Navigation

Swiss women, voting since 1971

The Swiss will be going to the polls this weekend to vote on four separate issues. It was only 45 years ago this month that men voted in favour of women’s suffrage. (SRF/swissinfo.ch)

This content was published on February 26, 2016 - 09:00

Despite Switzerland’s democratic tradition, the country was one of the last in Europe to give women the right to vote.

In 1868, a group women from canton Zurich first petitioned for women’s suffrage. The initiative was rejected in many cantons.

To bring about constitutional changes the unique Swiss system of direct democracy requires a national referendum. Thus Swiss women had to wait for men to decide to grant them the right to vote.

The first federal vote on the issue was in 1959 and was rejected by 67% of voters. Women had to wait until February 7, 1971, when suffrage was finally granted at the federal level.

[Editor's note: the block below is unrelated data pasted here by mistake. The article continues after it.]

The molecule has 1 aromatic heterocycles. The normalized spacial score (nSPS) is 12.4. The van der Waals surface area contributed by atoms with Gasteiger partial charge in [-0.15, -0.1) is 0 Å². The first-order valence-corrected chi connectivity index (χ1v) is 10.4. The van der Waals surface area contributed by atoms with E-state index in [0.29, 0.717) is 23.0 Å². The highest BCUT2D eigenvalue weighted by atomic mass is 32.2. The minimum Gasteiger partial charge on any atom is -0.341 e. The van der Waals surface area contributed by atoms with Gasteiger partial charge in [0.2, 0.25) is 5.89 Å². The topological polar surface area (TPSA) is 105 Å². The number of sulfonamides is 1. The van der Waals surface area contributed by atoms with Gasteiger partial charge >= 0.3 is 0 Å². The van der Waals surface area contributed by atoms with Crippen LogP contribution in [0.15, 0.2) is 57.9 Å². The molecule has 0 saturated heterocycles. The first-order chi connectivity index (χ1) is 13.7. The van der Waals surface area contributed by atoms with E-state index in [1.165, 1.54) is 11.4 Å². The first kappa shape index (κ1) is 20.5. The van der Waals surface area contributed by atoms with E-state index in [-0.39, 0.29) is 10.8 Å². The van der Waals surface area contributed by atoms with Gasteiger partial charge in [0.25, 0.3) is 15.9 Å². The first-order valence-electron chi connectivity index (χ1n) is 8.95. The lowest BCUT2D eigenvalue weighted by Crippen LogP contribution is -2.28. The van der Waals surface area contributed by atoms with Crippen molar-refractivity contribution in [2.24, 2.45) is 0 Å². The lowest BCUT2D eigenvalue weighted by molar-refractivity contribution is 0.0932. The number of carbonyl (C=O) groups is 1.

The first cantons to allow women to cast their vote were Vaud and Neuchâtel in 1959. Laggard Appenzell Inner-Rhodes was the last canton to give in in 1990.

This article was automatically imported from our old content management system. If you see any display errors, please let us know: community-feedback@swissinfo.ch

Share this story

Join the conversation!

With a SWI account, you have the opportunity to contribute on our website.

You can Login or register here.